Your brain determines who you are and the choices you make.



Over the next 3 weeks in The Brain guide we will cover;

  • Week 1 –  About the brain, brain injuries, how to recognize cognitive decline, foods and movements to implement immediately for a quick upgrade on brain output.
  • Week 2 – Sleep, toxins and energy to optimize your brain.
  • Week 3 – Supplements for optimized brain power, continuing to maintain an elevated brain and being your best self.


Sound good? Absolutely! So lets dive straight in 🙂



About the brain, your amazing brain!

Do you love your brain? Of course you do but do you ‘care’ about your brain? Many people don’t care about their brain like they do about other parts of their body. But you really should! Your brain makes you who you are. It controls everything you do and think.

Still not convinced that you should care about your brain? Well in 2013 The WHO (World Health Organization) declared Alzheimer’s as an epidemic. With half a million Canadians suffering from this mental illness. 72% of the Canadians being women! The WHO expects this number to more than double in the next generation to approximately 1 to 1.3 million people.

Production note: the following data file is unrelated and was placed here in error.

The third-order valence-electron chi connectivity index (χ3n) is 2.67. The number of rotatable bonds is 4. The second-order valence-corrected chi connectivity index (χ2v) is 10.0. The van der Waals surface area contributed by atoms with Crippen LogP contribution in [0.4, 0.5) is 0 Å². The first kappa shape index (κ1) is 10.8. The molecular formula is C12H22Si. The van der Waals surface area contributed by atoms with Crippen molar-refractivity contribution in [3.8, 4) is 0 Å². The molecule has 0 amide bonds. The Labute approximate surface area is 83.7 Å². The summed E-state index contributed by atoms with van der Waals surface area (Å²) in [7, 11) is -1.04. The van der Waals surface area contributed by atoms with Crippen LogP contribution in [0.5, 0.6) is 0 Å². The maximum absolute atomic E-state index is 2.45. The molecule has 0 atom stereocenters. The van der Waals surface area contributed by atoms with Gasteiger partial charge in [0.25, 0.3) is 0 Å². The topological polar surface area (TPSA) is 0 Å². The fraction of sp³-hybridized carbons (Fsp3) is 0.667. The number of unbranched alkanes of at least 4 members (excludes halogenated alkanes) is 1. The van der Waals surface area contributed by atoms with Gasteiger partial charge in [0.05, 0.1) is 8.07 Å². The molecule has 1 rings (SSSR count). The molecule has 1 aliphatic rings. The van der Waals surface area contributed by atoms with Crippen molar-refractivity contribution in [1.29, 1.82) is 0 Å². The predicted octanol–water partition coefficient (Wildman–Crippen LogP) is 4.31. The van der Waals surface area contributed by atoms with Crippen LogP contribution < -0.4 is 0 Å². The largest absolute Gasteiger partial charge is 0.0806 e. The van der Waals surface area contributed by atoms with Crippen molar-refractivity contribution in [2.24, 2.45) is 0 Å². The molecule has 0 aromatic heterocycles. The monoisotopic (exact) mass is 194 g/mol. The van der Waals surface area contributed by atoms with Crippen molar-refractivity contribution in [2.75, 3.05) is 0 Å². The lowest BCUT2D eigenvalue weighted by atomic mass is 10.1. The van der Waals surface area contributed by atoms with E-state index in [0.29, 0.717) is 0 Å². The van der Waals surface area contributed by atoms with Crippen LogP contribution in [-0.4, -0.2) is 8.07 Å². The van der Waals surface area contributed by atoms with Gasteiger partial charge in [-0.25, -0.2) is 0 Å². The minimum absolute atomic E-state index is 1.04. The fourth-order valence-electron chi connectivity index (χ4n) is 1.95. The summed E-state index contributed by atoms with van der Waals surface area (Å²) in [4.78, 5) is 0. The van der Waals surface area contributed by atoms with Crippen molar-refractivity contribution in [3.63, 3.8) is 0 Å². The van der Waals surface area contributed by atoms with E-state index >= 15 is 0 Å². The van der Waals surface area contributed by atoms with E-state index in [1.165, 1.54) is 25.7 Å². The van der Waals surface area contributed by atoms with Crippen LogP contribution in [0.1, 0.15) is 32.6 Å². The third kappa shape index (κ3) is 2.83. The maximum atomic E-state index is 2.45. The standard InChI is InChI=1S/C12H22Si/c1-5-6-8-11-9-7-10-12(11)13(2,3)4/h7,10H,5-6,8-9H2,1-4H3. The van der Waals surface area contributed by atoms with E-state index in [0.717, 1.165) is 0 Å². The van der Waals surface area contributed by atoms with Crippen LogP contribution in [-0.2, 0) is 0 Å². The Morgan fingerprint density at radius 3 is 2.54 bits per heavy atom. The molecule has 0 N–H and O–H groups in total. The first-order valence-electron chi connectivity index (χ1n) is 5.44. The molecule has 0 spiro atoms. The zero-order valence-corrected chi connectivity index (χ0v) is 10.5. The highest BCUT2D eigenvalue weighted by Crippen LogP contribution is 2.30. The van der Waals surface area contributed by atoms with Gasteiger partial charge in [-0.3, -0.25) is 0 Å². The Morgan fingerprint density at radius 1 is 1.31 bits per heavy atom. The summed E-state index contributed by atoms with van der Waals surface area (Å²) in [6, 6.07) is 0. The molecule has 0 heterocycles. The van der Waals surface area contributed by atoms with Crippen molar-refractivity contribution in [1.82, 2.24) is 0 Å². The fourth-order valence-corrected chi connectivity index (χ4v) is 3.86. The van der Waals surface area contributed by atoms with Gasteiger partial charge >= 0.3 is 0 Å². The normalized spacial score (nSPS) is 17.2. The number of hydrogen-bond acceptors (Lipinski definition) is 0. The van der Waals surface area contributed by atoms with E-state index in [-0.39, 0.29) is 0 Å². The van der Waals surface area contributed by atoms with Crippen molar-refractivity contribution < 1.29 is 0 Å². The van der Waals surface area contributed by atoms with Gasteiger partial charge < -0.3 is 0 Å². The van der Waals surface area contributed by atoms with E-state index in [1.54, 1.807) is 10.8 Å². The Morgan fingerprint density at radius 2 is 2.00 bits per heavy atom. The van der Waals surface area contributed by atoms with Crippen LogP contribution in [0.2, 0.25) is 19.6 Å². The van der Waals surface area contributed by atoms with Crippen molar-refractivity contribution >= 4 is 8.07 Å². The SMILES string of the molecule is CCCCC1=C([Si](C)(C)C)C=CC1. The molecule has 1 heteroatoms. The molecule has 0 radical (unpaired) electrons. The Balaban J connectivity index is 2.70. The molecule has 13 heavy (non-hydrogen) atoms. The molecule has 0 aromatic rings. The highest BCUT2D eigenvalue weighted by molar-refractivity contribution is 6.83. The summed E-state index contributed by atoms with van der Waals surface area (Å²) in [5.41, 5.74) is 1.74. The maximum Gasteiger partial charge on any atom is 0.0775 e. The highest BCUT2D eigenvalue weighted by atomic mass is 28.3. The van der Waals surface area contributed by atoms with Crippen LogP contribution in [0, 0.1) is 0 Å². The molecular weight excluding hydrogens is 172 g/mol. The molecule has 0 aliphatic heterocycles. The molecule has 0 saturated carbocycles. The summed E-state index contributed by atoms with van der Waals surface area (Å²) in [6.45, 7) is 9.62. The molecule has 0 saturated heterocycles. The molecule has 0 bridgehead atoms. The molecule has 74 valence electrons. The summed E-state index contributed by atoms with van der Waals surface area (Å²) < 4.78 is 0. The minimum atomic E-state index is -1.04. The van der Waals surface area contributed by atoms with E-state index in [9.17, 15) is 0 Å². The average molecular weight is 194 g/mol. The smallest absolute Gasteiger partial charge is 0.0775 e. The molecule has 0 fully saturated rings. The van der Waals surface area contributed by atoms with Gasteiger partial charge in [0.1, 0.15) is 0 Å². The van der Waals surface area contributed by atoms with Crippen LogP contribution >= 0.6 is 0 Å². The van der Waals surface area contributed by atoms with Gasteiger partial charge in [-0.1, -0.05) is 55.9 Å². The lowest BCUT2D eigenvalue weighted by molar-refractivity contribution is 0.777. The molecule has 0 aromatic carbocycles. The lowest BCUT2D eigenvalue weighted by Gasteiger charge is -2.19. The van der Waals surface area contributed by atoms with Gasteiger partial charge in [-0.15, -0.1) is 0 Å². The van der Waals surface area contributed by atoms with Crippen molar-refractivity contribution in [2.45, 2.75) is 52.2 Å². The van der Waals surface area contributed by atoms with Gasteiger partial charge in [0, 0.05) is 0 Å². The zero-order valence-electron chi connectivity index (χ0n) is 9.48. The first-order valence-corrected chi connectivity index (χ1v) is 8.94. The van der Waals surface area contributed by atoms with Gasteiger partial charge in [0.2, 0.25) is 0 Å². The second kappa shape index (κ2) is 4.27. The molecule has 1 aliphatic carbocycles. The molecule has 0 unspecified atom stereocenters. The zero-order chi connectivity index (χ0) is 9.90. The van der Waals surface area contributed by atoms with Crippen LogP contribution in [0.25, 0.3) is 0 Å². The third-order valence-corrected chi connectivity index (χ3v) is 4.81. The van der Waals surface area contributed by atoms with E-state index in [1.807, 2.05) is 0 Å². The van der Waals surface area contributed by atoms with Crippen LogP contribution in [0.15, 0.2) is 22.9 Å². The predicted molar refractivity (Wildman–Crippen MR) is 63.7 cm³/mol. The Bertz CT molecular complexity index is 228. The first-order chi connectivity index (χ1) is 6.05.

Now if you don’t know what Alzheimer’s is, it is an age related degenerative disease that steals your memory and thinking skills and, eventually, the ability to carry out the simplest tasks. Also known as ‘Diabetes Type 3’ where there is insulin resistance in the brain. An epidemic is, the rapid spread of infectious disease to a large number of people in a given population within a short period of time. This means that cognitive decline is spreading at an uncontrollable pace and destroying life as we know it! This is not cool. I have no doubt I have now convinced you that you should care about your brain and through this guide I will teach you how.